It’s a Daunting Time for Mick Mulvaney to Take a Second Job

Updated on
  • Trump named OMB director as interim CFPB head last week
  • Government could face partial shutdown Dec. 8 without deal
Mulvaney Freezes Regulatory Actions at CFPB

It’s a busy time to be Mick Mulvaney.

Even before the president’s budget director also had to run the Consumer Financial Protection Bureau, he faced a daunting December. The administration is in pivotal negotiations over federal spending as a Dec. 8 government shutdown looms, and his office is engaged in grueling deliberations over deep cuts the White House hopes to impose in the next budget.

Now, Mulvaney’s portfolio is even bigger.

President Donald Trump’s decision to tap him for the CFPB has not only added a consuming job, it also thrust him into the middle of a political melee, including a legal challenge by the agency’s deputy director, Leandra English, who contends she’s in charge. A U.S. judge on Tuesday rejected her request to block Mulvaney, who has indicated he’ll look to make significant changes to the consumer watchdog he once called “a sick, sad joke.”

The stakes for Mulvaney’s juggling act heightened after the president tweeted Tuesday he didn’t foresee a deal with Democrats on a government funding bill, prompting House Minority Leader Nancy Pelosi and Senate Minority Leader Chuck Schumer to pull out of a scheduled meeting at the White House and spiking concerns that a shutdown would occur. If Democrats and Republicans don’t reach a deal on spending, the government could face a partial shutdown.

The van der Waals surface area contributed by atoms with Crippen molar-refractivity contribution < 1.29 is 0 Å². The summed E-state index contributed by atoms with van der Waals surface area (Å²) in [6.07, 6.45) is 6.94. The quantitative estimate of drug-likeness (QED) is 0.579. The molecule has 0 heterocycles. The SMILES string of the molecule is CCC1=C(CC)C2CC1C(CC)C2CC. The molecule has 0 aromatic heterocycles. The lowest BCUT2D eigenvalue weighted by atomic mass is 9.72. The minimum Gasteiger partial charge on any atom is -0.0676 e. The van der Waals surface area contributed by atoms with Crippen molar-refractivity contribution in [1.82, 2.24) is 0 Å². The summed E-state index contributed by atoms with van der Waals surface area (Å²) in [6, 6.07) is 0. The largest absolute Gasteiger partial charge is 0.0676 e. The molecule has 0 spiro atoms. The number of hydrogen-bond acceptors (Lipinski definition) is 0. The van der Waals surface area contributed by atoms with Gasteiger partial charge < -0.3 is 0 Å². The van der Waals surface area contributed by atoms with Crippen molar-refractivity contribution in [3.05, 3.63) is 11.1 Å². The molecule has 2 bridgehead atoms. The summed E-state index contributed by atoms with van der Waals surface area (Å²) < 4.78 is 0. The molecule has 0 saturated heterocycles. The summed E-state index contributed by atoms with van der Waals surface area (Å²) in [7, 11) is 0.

As each side starts positioning to blame the other for a should a breakdown close the federal government, it’s a tenuous moment to have the Trump official in charge of budgeting shift the position to half-time status.

For Mulvaney, whose reputation as a fast-talking and hard-charging champion of right-wing causes have earned him the president’s admiration, questions are now reverberating about whether he has finally bitten off more than he can chew.

“It’s no doubt possible to do - the question is if it’s possible to do well,” said Paul Light, a professor at New York University who studies the federal bureaucracy. “It’s very risky, especially at this point in political time.”

During a press conference on Monday, Mulvaney downplayed the strain the new role would play on his schedule.

‘Just Life’

“That’s just life. I’ve been a small business owner before, I’ve slept at the office, I’ve worked 16 hours a day and seven days a week,” he said. “It’s not something new. If you’ve started your own business, I’ve done it more than once, you know working a little extra is not that big a deal in the final scheme of things.”

He said he would split his time by working three days at OMB and three days at the CFPB until the president was able to nominate and confirm a new head of the consumer agency.

White House press secretary Sarah Sanders also dismissed questions about the dual appointments, unprecedented in the modern history of the budget director role.

“We’re an administration that likes to break new ground,” she said Monday.